'Potato gene' reveals how ancient Andeans adapted to starchy diet
Potatoes, native to South America, became an agricultural crop thousands of years ago in the Andean highlands of Peru. And just as the ancient Andean people turned wild tubers into the domesticated potato, the potato may have altered the genomes of the Andeans who made it a staple of their diet.
Science Advances published the findings. DNA analyses show that ancient populations of the Peruvian highlands adapted to the introduction of agriculture and an extreme, high-altitude environment in ways distinct from other global populations.
“We see a different configuration of a gene associated with starch digestion in the small intestine — MGAM — in the agricultural ancient Andean genome samples, but not in hunter-gatherers down the coast,” says Emory University geneticist John Lindo, first author of the paper. “It suggests a sort of co-evolution between an agricultural crop and human beings.”
In contrast, European populations that began consuming more grains with the rise of agriculture show different genomic changes. Research has shown that their genomes have an increased number of copies of the gene coding for amylase — an enzyme in saliva that breaks down starch.
Lindo, an assistant professor of anthropology at Emory, integrates the approaches of ancient whole genomes, statistical modeling and functional methods into ancient DNA research. The international team of 17 researchers also included Anna Di Rienzo of the University of Chicago (who specializes in physiology and genetics) and high-altitude archeologists Mark Aldenderfer, from the University of California, Merced, and Randall Haas, from the University of California, Davis.
The study looked at seven ancient whole genomes from the Lake Titicaca region of the Andean highlands of Peru, dating back from 1,800 to 7,000 years. The researchers also compared the ancient whole genomes with 64 modern-day genomes from both highland Andean populations and lowland populations in Chile, to identify genetic adaptions that took place before the arrival of Europeans in the 1500s.
The Andean highlands make an ideal natural laboratory for ancient DNA studies, due to the strong selective pressure needed for ancient populations to adapt to altitudes greater than 2,500 meters. “Frigid temperatures, low oxygen levels and intense ultraviolet radiation make the highlands one of the most extreme environments that human beings have occupied,” Lindo says. “It provides a glimpse of our potential for adaptability.”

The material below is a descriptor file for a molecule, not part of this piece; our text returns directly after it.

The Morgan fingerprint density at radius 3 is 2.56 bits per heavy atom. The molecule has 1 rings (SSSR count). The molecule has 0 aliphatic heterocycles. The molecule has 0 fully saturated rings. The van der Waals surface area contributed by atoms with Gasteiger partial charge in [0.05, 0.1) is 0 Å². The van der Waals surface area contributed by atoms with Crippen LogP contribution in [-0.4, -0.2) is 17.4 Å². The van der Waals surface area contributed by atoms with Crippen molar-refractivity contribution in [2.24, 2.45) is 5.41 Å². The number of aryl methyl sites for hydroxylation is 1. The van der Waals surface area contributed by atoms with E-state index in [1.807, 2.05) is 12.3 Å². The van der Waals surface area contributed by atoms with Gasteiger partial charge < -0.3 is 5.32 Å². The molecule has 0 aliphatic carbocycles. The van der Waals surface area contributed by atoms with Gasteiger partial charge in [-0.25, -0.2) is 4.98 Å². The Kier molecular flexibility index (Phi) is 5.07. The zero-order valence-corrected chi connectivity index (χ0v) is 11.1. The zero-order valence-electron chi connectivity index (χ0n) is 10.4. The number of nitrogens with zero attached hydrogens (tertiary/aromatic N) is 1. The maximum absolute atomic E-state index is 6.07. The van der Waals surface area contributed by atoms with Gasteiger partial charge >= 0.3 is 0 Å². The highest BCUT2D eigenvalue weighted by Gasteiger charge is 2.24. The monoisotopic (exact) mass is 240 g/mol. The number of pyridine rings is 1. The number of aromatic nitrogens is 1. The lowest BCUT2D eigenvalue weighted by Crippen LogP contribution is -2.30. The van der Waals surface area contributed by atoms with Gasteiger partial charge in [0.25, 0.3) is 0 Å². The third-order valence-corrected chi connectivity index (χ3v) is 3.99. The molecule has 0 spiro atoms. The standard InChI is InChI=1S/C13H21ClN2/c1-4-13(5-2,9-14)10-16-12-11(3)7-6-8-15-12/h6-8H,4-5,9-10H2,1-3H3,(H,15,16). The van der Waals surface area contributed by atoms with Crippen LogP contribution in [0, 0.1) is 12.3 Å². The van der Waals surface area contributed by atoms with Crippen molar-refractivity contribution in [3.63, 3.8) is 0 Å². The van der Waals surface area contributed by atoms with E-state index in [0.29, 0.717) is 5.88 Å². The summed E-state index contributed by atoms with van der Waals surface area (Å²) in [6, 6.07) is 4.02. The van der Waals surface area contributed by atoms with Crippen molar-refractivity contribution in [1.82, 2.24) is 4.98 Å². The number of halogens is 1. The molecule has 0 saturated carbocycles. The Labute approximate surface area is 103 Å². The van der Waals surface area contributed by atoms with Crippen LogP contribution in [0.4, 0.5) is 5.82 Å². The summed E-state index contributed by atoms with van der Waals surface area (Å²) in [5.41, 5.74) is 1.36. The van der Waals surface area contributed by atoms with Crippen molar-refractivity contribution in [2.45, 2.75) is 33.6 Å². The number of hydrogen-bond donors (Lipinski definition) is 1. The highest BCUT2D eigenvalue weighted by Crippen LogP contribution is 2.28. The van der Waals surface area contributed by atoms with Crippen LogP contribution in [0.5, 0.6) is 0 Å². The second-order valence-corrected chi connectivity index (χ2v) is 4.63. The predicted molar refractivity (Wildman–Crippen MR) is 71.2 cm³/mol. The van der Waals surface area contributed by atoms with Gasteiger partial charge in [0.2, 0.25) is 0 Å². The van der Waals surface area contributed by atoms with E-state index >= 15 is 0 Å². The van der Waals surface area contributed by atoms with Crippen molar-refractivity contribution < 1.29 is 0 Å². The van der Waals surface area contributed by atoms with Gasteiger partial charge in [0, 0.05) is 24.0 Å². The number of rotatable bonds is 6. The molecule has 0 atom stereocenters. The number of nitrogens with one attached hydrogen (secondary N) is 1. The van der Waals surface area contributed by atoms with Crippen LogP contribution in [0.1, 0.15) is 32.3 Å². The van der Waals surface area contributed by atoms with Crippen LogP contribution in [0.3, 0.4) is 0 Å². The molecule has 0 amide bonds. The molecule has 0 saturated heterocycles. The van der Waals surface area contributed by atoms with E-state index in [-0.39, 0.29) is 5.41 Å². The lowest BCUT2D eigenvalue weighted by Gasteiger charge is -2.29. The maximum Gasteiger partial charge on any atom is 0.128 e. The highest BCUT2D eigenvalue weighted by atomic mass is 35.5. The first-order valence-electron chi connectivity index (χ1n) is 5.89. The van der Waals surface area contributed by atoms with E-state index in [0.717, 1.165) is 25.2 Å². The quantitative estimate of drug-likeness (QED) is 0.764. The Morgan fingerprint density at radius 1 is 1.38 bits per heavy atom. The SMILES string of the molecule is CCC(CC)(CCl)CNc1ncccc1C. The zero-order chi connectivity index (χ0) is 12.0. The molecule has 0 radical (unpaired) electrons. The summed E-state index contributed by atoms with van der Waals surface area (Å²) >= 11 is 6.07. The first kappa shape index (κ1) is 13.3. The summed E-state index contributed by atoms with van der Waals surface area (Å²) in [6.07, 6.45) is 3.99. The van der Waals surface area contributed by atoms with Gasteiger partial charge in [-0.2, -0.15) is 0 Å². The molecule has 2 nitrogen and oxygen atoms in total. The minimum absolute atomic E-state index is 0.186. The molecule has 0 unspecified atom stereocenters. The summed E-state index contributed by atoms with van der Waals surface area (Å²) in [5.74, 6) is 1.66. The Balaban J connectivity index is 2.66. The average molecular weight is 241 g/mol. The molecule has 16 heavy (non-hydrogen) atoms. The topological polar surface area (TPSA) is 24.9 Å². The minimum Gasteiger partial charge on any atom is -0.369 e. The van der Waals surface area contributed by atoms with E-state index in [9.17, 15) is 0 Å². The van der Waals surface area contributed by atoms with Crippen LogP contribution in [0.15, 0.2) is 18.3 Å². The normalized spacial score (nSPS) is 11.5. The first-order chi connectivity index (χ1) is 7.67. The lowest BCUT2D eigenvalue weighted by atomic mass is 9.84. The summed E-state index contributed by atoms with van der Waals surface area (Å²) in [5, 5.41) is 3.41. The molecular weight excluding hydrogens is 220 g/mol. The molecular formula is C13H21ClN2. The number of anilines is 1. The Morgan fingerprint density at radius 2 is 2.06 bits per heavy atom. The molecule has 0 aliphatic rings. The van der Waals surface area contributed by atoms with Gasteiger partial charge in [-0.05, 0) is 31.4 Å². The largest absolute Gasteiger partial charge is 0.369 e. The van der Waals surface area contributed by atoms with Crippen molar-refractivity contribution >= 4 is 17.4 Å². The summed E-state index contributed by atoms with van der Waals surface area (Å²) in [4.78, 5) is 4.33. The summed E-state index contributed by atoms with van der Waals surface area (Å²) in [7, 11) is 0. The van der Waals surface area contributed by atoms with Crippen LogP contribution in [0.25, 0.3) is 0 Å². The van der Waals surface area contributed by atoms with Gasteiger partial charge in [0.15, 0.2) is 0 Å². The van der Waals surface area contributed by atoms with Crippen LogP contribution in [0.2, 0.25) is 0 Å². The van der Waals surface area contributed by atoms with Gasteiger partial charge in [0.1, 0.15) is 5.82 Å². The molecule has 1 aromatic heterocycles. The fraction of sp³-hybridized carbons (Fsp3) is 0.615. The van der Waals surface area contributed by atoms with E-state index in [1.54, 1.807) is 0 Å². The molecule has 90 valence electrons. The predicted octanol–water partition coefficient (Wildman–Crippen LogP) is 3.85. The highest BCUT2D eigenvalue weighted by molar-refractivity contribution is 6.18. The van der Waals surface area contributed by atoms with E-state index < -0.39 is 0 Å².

Both the ancient and modern high-altitude populations showed strong positive selection on variants in the MGAM gene, which is evident by at least 1,800 years ago. That fits with archeological evidence indicating that the domesticated potato — a crop resistant to cold that grows mainly underground — became a staple of the Peruvian highlands as far back as 3,400 years ago.
The researchers also discovered that the Andean highland population’s genomes do not share the same genetic changes previously seen in Tibetan genomes in response to hypoxia, or low levels of oxygen. That suggests that the Andean genomes adapted to high altitude in different ways.
One possibility uncovered in the study is differentiation in the DST gene, which has been linked to proper cardiac muscle in mice. DST histone modifications in the Andean genomes associated with blood and the right ventricle of the heart may correlate to the tendency of Andean highlanders to have enlarged right ventricles. That finding fits with a previous study suggesting that Andeans may have adapted to high altitude hypoxia via cardiovascular modifications.
A gene flow analysis found that the low- and high-elevation populations split between 8,200 to 9,200 years ago.
The arrival of the Spanish in South America — who brought new diseases, along with social disruption and war — coincided with an estimated reduction of 90 percent of the total Andean population. The current analysis, however, showed that the effective breeding population in the highlands went down by only 27 percent.
“We found a very strong selection in the highlands population on an immune gene that has been correlated with smallpox, which may have had a protective effect,” Lindo says. The harsh environment of the highlands, he adds, may have also buffered them from the devastation seen in the lowlands.
“Understanding the diet, environment and historical events of various ancestries, and how those ancestries adapted to these factors, may be one way to understand some health disparities among different populations,” Lindo says.